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UNC, Duke basketball rivals team up for fundraisers this weekend to fight cancer

Teen cancer fundraiser taps into Duke-UNC rivalry

Non-profit Teen Cancer America is tapping into the passions of the Duke-Carolina basketball rivalry with a pair of competing fundraisers giving fans the rare opportunity to shoot hoops alongside some of their favorite Blue Devil and Tar Heel players.
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Non-profit Teen Cancer America is tapping into the passions of the Duke-Carolina basketball rivalry with a pair of competing fundraisers giving fans the rare opportunity to shoot hoops alongside some of their favorite Blue Devil and Tar Heel players.

This weekend, in gyms on both sides of college basketball’s fiercest rivalry, the sport will be used as a force for good no matter the shade of blue.

Nolan Smith and Brice Johnson, basketball combatants turned friends, have teamed up to organize hoop-a-thon fundraisers to support Teen Cancer America initiatives at Duke Cancer Institute and the UNC Lineberger Comprehensive Cancer Center.

Throughout the summer, people have been able to sign up to shoot baskets representing either UNC or Duke. On Saturday in Chapel Hill and Sunday in Durham, they’ll take to the court aiming to make as many baskets as they can in a two-minute period.

Pledges have been collected for each made basket with funds going toward the Duke and UNC cancer centers.

As an added twist, a trophy will go to whichever side of the rivalry raises the most money this year. The idea is for the trophy to be up for grabs each year beginning this year.

The two former players represented Duke and UNC at the sport’s highest levels, with each becoming an NBA first-round pick following their college careers.

Smith helped Duke win an NCAA championship as a junior in 2010. As a senior, he was named the 2011 ACC Player of the Year before Portland selected him in the NBA Draft that summer.

Johnson was a consensus All-American as a senior in 2016 when he led UNC to the NCAA Final Four where the Tar Heels lost to Villanova in the national championship game. The Los Angeles Clippers selected him in the NBA Draft that summer.

Smith, now the director of basketball operations on Duke coach Mike Krzyzewski’s staff, became a Teen Cancer Ambassador in 2016. He has held Hoop-a-Thon events the past two years in Durham with current and former Blue Devils like Jayson Tatum, Grayson Allen, RJ Barrett and Zion Williamson among the players making appearances to interact with participants.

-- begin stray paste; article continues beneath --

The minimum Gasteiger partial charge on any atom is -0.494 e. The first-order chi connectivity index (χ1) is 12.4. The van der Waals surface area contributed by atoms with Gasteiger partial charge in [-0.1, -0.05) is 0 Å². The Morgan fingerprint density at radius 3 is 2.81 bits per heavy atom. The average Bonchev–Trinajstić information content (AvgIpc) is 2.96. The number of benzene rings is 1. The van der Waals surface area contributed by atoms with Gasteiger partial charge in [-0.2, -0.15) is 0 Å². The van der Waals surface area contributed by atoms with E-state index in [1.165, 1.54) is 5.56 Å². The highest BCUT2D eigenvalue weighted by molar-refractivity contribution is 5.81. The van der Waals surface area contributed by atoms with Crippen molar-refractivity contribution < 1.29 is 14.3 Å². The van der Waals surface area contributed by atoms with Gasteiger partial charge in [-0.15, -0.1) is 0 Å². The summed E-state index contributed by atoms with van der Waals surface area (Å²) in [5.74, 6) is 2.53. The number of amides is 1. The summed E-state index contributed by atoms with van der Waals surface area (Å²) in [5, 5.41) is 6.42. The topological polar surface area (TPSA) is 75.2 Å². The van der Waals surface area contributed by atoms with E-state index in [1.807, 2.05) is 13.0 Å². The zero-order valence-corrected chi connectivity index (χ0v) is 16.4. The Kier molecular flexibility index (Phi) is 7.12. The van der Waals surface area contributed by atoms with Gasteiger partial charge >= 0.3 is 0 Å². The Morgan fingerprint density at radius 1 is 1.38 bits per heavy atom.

Johnson crossed enemy lines to join him at Hoop-A-Thons, too, before becoming a Teen Cancer America ambassador himself this year.

The idea for dueling events on both campuses grew from there.

“Brice has supported the TCA Hoop-a-Thon since the beginning, showing a side of the Duke-Carolina rivalry that most folks never see,” Smith said. “I was so excited when he became a TCA ambassador and we started planning these competing events, which will raise even more money for Teen Cancer America and the amazing work they do.”

Johnson’s UNC event will be held at 11 a.m. on Saturday at the school’s Dean E Smith Center Practice Facility.

Smith’s Duke event is 11 a.m. on Sunday at Cameron Indoor Stadium.

Participants in each will pay a $25 entry fee and will receive a gift bag including a T-shirt and other items. Each participant is challenged to raise at least $120 for Teen Cancer America.

“Nolan’s work with TCA, helping young people fighting cancer at Duke and UNC hospitals, definitely inspired me,” Johnson said. “I’m counting on all my Tar Heels out there to register for the event in Chapel Hill or go online and make a donation so we can beat Duke!”

In addition to the gift bags, prizes will be raffled off and a silent auction for sports and musical memorabilia will be held for all attendees, including spectators and participants.

Donations are being accepted for non-participants with donors having the option of sending their money to either Smith’s Duke or Johnson’s UNC event. Information is available at TCAhoopathon.com.

Teen Cancer America was founded in 2012 by Roger Daltrey and Pete Townshend of the rock group The Who. Its goal is to bridge the gap between the pediatric and adult oncology services provided a cancer treatment facilities nationwide.

An Illinois native, Steve Wiseman has covered Duke athletics since 2010 for the Durham Herald-Sun and Raleigh News & Observer. Prior to his arrival in Durham, he worked for newspapers in Columbia and Spartanburg, S.C., Biloxi, Miss., and Charlotte covering beats including the NFL’s Carolina Panthers and New Orleans Saints, University of South Carolina athletics and the S.C. General Assembly.
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